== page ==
The US economy continues to struggle as new data on Tuesday showed stagnant house prices and very weak consumer confidence, although there is still little sign of a spiral towards recession.
House prices were flat from June to July on a seasonally adjusted basis, according to the S&P Case-Shiller home price index, as the impact of foreclosures and unsold properties weighed on the housing market. Analysts had expected prices to edge up by 0.1 per cent as summer is traditionally a period of stronger demand in the housing market.
Separate figures showed no recovery in the Conference Board’s consumer confidence index in September. That is worrying because it suggests that fears created by August’s dispute over the debt ceiling and downgrade of the US credit rating have not faded.
The Case-Shiller index found that prices of single-family homes in the 20 largest US cities fell 4.1 per cent from a year ago – after a revised 4.4 per cent fall in June – which was better than the 4.4 per cent drop expected by economists. Prices fell in 18 of the cities, with only Detroit and Washington posting annual increases.
On an unadjusted basis, prices rose 0.9 per cent over the month, compared with a 1.2 per cent increase in June. Seventeen cities posted monthly increases, while prices in Denver were unchanged and Las Vegas and Phoenix recorded declines.
“This is still a seasonal period of stronger demand for houses, so monthly price increases are expected,” said David Blitzer, chairman of S&P’s index committee.
“While we have now seen four consecutive months of generally increasing prices, we do know that we are still far from a sustained recovery,” he said.
“Continued increases in home prices through the end of the year and better annual results must materialise before we can confirm a housing market recovery.”
While resales recorded strong monthly and yearly gains in August, the backlog of properties on the market remains high, a glut that has further depressed prices.
“Prices have stabilised in recent months thanks to the rebound in existing home sales between the fall of last year and the first quarter of this year,” said Ian Shepherdson, chief US economist at High Frequency Economics.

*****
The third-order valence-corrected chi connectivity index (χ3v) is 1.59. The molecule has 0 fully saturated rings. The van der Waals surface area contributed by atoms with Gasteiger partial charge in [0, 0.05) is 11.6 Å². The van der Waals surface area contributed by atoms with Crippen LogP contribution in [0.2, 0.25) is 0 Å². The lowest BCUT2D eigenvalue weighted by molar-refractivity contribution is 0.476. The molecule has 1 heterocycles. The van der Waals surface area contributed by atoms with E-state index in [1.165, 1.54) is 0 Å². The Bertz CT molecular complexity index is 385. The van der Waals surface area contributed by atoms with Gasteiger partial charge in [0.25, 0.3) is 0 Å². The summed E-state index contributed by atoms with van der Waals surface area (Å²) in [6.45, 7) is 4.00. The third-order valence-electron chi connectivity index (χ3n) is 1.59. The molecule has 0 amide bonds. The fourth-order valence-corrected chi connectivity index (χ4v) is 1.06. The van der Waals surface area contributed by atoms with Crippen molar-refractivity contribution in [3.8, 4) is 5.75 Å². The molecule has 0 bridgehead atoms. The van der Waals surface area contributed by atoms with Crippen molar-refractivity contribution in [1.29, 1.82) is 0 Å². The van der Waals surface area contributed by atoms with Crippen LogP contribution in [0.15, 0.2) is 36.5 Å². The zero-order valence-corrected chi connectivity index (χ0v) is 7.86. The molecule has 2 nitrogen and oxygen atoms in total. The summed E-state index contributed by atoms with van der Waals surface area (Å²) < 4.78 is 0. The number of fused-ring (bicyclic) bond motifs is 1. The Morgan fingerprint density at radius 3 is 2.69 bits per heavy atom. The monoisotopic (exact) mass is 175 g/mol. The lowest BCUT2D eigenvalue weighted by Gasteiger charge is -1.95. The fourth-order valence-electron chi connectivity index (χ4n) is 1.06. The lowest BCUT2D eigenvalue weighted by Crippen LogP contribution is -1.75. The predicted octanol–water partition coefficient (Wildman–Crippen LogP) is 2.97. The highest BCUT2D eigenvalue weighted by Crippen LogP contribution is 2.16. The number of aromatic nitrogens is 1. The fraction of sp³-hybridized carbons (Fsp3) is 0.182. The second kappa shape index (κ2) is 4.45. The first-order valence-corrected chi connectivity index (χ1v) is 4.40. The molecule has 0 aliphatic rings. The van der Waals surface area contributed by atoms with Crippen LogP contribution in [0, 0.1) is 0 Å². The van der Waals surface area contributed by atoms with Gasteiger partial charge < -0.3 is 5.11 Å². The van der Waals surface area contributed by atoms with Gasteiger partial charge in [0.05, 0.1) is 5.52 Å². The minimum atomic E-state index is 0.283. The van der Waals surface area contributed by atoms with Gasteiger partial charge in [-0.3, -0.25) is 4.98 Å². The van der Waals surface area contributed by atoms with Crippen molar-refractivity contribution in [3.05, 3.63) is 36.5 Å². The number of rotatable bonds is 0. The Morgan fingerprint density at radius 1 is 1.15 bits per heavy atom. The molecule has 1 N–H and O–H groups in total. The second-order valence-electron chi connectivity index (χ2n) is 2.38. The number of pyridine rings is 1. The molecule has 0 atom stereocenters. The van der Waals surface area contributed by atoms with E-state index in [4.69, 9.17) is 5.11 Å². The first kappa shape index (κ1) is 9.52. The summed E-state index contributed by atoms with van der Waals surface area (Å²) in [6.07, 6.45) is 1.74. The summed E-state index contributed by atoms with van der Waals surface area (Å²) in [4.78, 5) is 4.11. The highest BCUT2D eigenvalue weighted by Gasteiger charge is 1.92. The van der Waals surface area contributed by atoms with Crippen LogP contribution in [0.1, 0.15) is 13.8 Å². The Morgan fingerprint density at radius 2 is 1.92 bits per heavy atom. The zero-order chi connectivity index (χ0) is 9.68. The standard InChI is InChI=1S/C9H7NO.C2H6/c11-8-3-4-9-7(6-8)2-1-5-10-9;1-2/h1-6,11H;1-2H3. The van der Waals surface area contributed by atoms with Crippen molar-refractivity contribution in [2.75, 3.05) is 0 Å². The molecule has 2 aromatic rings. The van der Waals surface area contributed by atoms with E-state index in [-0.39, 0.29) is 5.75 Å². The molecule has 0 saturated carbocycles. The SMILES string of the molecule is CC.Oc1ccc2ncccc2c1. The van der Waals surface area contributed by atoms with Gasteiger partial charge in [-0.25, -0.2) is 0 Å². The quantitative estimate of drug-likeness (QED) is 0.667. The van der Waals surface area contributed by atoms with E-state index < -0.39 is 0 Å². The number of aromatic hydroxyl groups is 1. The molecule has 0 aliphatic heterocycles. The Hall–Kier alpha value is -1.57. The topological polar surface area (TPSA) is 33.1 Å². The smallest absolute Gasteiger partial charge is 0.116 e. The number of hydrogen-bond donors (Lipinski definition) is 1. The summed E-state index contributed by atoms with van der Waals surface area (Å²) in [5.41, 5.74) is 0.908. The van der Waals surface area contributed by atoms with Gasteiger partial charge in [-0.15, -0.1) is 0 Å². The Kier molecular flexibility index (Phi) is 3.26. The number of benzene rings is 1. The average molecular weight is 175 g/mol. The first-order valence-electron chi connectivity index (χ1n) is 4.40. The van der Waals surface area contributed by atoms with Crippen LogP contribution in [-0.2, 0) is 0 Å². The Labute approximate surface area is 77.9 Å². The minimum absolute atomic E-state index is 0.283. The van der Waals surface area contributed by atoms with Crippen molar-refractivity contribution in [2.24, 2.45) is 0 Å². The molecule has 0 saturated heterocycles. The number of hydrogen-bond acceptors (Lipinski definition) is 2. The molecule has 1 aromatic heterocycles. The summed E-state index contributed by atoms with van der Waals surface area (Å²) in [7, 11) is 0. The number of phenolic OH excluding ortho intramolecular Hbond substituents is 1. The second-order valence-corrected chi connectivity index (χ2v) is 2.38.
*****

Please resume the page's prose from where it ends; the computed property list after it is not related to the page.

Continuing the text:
“But this effect will fade soon because sales have dropped back in recent months,” he added. “Either way, we expect to see price declines again by the autumn but we do not anticipate a renewed collapse.”
The Conference Board said its consumer confidence index was little changed at 45.4 compared with a revised 45.2 in August. The index, which is measured on a scale of 100, is generally more than 90 in a healthy economy.
“The pessimism that shrouded consumers last month has spilled over into September,” said Lynn Franco, Conference Board director.
Opinions about current conditions deteriorated for a fifth month in a row as fewer people said business conditions were good. The number of people saying jobs are hard to get rose to 50 per cent, the highest since 1983.
Consumers’ assessment about the next six months was slightly less grim, with fewer people saying conditions would worsen but fewer believing that conditions would improve. More Americans expected the job market to improve in the next six months, but fewer said they expected their incomes to increase.
“Consumers expressed greater concern about their expected earnings, a sign that does not bode well for spending,” Ms Franco said. Consumer spending accounts for about 70 per cent of the US economy.